Where he still needs to work? “The defensive zone,” admits the Coyotes winger.
“He’s very good in his D-zone, and I think if I can develop my game to be more like that, I can play just like him.”
Bunting confirmed that he didn’t spend much time on the penalty kill while with the Sault Ste. Marie Greyhounds, but that’s certainly something he’d like to change — and that only further confirms the self-awareness that Soo Director of Player Personnel Victor Carneiro pointed out is prevalent in Bunting’s game and personal assessment. He knows what he already brings to the ice to be the kind of player he wants to be, but also has plenty that he’s looking to add — and knows exactly where he needs to add it.
Carneiro pointed out that Bunting plays with skill and edge, and the Soo director’s evaluation of Bunting’s game is remarkably similar to Bunting’s own assessesment of himself.
“He knows there is a fine line between being a pest on the ice without hurting his own team,” suggests Carneiro, “but Michael’s game is more than just being a pest. Michael has the ability to score and that goes back to his days in minor hockey.”
“Michael’s game is one of skill and playing on the edge […] and he’s a difficult to player to play against, as he can get under the opposition’s skin.”
Going beyond the kind of player that Bunting is, though, there’s a lot to like about him from even the short sample that Coyotes fans have seen — both in his time playing at rookie camp with fellow winger Nick Merkley and during training camp with Brendan Shinnimin. He won’t be playing with Merkley any longer (the 30th overall draft selection was injured in a rookie pre-season exhibition game against the Los Angeles Kings last week and will be out for two weeks), but luckily he’s billed for a versatile game — flexibility is a strong suit for the up-and-coming forward.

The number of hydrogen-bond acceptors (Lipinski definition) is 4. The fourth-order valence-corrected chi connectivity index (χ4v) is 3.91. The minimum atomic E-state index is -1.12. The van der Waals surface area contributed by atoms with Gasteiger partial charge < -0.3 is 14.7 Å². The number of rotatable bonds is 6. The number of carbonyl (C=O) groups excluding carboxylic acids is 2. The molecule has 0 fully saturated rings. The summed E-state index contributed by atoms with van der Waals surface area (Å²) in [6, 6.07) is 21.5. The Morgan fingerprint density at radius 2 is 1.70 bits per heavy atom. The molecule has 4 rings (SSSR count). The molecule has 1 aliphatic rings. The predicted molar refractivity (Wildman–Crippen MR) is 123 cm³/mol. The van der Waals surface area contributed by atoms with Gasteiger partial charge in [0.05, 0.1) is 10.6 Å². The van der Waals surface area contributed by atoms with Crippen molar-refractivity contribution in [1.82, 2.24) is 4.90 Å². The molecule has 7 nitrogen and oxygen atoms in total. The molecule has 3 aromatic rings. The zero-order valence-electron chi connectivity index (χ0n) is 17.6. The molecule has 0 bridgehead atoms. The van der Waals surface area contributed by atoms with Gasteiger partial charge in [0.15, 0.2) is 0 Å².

With 74 points in just 57 games for the Greyhounds in the 2014-2015 season, it’s hard to believe that Bunting had only been a CHL sophomore last year. He was in his first year of OHL play leading up to the NHL draft — and he was one of the oldest players to be suiting up as a 2013 OHL draftee, nonetheless. He was drafted as a ’95 birthday in with the ’97 players in the OHL; as such, he’s got the option to hit the AHL next year.
The Coyotes have a surplus of young talent in the pipeline right now, to the point where head coach Dave Tippett suggests there are almost twice as many rookies who could compete for NHL jobs this year as initially expected. The first day of practice, though, Tippett pointed out that the club may rotate a few of the waiver-exempt players in and out of the NHL lineup; if that’s the case, Bunting in the AHL gives him the opportunity to push for that chance to surprise everyone. Last year, it was rookie Tobias Rieder — this year, if Bunting has his way, it could be him.
There have been countless arguments over the ‘age of the enforcer’, and the potentially diminishing role of gritty physical players in the NHL in coming years. The kind of player that’s replacing them, though, is the skilled pest — and that’s what Bunting wants to be. With enough hard work, it’s not hard to imagine this Scarborough kid in the Sedona Red before too long.